Cellulitis can result as a complication of localized infections especially in newborns and immunosuppressed patients. It is usually caused by group A streptococcus and less frequently by group B streptococcus and commonly involves the scrotum.26 Cellulitis is characterized by marked dermal edema with perivascular and interstitial predominantly neutrophilic infiltrate. This diagnosis needs confirmation by culture.

Trichomycosis pubis is an often asymptomatic colonization of the hair by various corynebacteria (especially Corynebacterium tenuis). It is characterized by a yellow, red, or black coating around pubic and/or scrotal hairs that under the microscope correspond to aggregates of Gram-positive bacteria adhering to the hair shaft (Fig. 14-70A and B).27,28 This condition is discussed in more detail in the scrotal section.

Fournier gangrene is a necrotizing fasciitis of the genitalia, perianal, and perineal regions that when affecting the penis (and scrotal skin) usually involves the dartos and Buck fascia.29,30 This condition particularly affects the scrotum and is discussed in more detail in the scrotal section.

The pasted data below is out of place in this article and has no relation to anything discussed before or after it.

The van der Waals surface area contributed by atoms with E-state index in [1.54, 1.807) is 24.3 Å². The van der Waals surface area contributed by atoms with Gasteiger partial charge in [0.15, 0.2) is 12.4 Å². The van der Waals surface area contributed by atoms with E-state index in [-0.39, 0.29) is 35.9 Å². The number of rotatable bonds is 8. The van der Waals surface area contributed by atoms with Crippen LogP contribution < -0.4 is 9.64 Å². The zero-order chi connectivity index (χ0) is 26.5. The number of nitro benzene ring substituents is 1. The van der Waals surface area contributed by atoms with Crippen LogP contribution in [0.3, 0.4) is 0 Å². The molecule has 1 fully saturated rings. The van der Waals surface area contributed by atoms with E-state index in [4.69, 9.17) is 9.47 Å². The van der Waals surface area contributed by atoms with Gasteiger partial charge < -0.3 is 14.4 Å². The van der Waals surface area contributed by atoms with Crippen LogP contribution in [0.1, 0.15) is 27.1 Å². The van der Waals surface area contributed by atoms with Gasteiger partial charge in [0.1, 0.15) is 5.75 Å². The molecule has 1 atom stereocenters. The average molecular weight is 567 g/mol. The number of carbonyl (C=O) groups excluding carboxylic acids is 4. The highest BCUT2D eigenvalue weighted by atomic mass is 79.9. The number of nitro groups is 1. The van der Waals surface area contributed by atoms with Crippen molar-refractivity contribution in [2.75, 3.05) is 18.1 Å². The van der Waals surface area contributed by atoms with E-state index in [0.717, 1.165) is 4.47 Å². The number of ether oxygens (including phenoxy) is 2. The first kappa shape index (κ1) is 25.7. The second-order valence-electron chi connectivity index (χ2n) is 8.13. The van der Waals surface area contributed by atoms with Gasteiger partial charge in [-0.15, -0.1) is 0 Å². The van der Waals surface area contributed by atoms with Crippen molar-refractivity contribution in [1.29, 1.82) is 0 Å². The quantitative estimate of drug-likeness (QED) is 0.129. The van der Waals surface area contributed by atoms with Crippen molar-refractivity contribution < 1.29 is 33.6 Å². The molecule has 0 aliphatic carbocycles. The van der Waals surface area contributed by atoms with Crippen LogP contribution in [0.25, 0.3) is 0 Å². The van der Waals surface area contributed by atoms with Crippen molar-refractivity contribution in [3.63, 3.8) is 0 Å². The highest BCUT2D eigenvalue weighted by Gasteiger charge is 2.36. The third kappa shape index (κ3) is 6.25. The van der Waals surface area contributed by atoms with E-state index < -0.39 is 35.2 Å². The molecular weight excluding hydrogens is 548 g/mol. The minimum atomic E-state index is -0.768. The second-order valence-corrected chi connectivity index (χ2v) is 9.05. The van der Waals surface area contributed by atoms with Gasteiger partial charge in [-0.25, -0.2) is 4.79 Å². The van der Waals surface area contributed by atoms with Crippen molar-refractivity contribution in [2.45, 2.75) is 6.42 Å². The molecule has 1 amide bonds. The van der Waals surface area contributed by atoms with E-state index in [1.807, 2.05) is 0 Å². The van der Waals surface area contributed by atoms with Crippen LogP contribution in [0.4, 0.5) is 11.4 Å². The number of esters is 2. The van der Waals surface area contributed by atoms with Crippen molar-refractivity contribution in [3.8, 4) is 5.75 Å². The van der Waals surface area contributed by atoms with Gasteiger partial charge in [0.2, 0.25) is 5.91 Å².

Gangrenous balanitis (Corbus disease) is a rapidly progressing necrotizing infection, frequently caused by anaerobic organisms; it usually affects the glans penis, which sometimes may suffer complete necrosis.31 Necrotizing gangrene is an exceptional condition that may be seen in diabetic patients and associated with penile prosthesis.

Ecthyma gangrenosum (Pseudomonal cellulitis) is usually a complication of pseudomonal sepsis, and it is characterized by necrotizing bacterial vasculitis with thrombosis and secondary tissular necrosis and ulceration. Gram-negative bacteria can be found surrounding the blood vessels. This condition has been reported in drug abusers and neutropenic patients.21

Mycobacterial Infections